Sonia Gandhi's interview reveals Congress' utter disconnect from contemporary politics
Claims of 'interview of the decade' were a little rich for what seemed more like a teaser for a photo exhibition on Indira Gandhi's life on her 99th birth anniversary but even among that vanilla script and candy floss questions, Sonia Gandhi amply demonstrated why the Congress party looks thoroughly out of tune with present times.
Claims of "interview of the decade" were a little rich for what seemed more like a teaser for a photo exhibition on Indira Gandhi's life on her 99th birth anniversary but even among that vanilla script and candy floss questions, Sonia Gandhi amply demonstrated why the Congress party looks thoroughly out of tune with present times.
Speaking to India Today's Rajdeep Sardesai at Swaraj Bhavan, Nehru-Gandhi family’s ancestral home in Allahabad, the usually reticent Congress president exuded the same sense of speaking from a pedestal that has so alienated the party from the electorate. In some ways, the problem is intrinsic to the Congress which has become synonymous with a dynasty. It must hark back to its illustrious past since it has little to offer by way of future.
Since there seemed to be some sort of prior understanding between the interviewer and the interviewee that questions would remain Indira-centric — part of Congress's buildup ahead of the former Prime Minister's 100th birth anniversary next year — a lot of the exchanges were limited to Sonia's personal equation with her mother-in-law. But even as she tried to humanise and soften the hard edges of Indira's persona and politics, Sonia let slip the arrogant positioning of Congress brand.
To a question how the young generation would see and evaluate her mother-in-law, Sonia said: "As a woman who was completely and totally devoted to her people, who was willing to give her everything, including giving up her life for the people of the country."
"Gandhi sacrifice" has been a recurrent theme in Congress politics over the years. While it may have resonated with the electorate in the 80s and the 90s, for the post-liberalisation generation this trope carries little sense or value. In a modern democratic polity, the leader is expected to lead from the front like the CEO of a company, not "sacrifice" his or her life for the nation.
It represents the image of a benevolent 'mai-baap sarkar' that treats citizens as subjects and showers largesse and beneficence and in return, demands absolute loyalty. It is completely out of sync with the notion of a government and the electorate being equal partners in nation-building. That the Congress seems unable to come off the trappings of "self-sacrifice" as a way of doing politics should tell us something about their trajectory into political oblivion.
Despite the bravado and forced confidence about the future of Congress, Sonia's comments also revealed an insecurity and a dilemma that she suffers as the outgoing president and the mother of a leader who appears destined for perennial apprenticeship. While talking about Congress being synonymous with dynasty politics, Sonia offered that just like progenies of a family of doctors or business empires follow the footsteps of their predecessors, her family too followed the path of the head of the family.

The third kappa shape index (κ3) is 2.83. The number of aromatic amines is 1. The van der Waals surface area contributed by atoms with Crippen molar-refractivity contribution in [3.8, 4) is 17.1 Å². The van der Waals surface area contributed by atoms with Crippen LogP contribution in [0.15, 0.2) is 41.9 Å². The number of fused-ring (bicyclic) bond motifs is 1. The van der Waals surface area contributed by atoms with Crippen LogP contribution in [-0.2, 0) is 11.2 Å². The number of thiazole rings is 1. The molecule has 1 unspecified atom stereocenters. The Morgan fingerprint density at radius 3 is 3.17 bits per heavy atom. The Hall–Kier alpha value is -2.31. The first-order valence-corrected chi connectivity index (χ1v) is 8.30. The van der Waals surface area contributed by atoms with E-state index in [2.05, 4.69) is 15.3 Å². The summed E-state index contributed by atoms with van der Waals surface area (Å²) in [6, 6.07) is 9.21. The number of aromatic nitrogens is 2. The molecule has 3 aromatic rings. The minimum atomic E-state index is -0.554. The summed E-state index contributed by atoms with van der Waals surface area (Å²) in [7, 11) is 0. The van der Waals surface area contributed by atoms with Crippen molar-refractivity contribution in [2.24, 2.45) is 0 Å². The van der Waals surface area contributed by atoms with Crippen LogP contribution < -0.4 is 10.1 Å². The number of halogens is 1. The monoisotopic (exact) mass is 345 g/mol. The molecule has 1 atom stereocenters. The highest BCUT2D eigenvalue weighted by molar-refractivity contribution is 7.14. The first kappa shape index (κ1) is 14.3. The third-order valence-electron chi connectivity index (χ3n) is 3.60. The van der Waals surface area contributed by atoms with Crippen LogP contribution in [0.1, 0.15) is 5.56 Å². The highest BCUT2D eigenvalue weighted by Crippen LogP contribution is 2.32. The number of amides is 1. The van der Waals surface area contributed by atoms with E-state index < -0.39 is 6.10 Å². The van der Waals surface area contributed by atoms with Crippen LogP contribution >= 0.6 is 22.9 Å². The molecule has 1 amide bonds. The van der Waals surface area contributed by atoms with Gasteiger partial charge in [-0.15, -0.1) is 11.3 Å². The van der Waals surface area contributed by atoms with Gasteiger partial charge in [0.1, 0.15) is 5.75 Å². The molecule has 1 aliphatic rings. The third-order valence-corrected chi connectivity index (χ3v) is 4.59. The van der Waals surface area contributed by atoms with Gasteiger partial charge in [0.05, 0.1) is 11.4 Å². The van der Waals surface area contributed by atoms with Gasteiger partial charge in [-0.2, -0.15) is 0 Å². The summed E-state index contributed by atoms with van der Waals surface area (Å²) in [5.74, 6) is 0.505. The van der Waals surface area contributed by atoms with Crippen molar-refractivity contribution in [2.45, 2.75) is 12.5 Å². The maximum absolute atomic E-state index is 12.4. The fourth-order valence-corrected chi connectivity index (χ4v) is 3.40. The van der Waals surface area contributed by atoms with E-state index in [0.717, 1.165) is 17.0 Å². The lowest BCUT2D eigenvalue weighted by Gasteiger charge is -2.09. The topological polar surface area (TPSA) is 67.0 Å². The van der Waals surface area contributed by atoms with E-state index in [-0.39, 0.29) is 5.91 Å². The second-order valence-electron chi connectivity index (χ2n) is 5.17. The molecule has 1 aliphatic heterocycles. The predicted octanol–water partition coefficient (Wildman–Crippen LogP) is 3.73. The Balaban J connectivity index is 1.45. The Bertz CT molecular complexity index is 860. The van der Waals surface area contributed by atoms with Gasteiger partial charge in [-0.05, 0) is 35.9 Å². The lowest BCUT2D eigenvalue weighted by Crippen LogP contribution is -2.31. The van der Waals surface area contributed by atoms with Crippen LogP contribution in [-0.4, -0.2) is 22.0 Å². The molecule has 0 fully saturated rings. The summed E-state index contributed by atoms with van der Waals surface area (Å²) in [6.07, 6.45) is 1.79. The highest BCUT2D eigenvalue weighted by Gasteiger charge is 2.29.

"Just like in a family of doctors, professor business one or another will choose the path of the father. There is a difference in politics as in politics you are elected and defeated democratically," said Sonia.
That the Congress president would fall back on a false equivalence to make a case for Rahul's foray in politics is interesting because elsewhere in the interview, Sonia repeatedly says that neither did she want to be in politics, nor did she want her husband to follow the footsteps of his mother. She even went to the extent of saying that Indira Gandhi herself never wanted to be in politics. Rahul Gandhi's reference to power as a poisoned chalice is well known. Taken together, one gets the impression of a family that has a deeply complex relationship with power. The members feel compelled to drink from the chalice despite an ominous foreboding.
That may explain why Rahul fits easily into the armour of a reluctant general, but equally, it doesn't justify why Sonia would continue to make the case for her son to be in politics. One can only deduce that the Congress president fully understands that the weight of the surname is the only glue to keep the party from falling apart.
One expected a few questions on 2G, CWG, Coalgate scams or even a passing mention of Robert Vadra but all we got was one oblique reference to Emergency where even the interrogator seemed too embarrassed to press the point.
Sonia's answer was equally evasive. She revealed that Indira Gandhi was "uneasy" about the Emergency. "I cannot say how she would see Emergency today, but if she had not felt extremely uncomfortable she would not have called for elections."
It seems rather odd that Indira Gandhi let her conscience bite her for 21 long months before she decided to test her fate at the electoral hustings. History would beg to differ.
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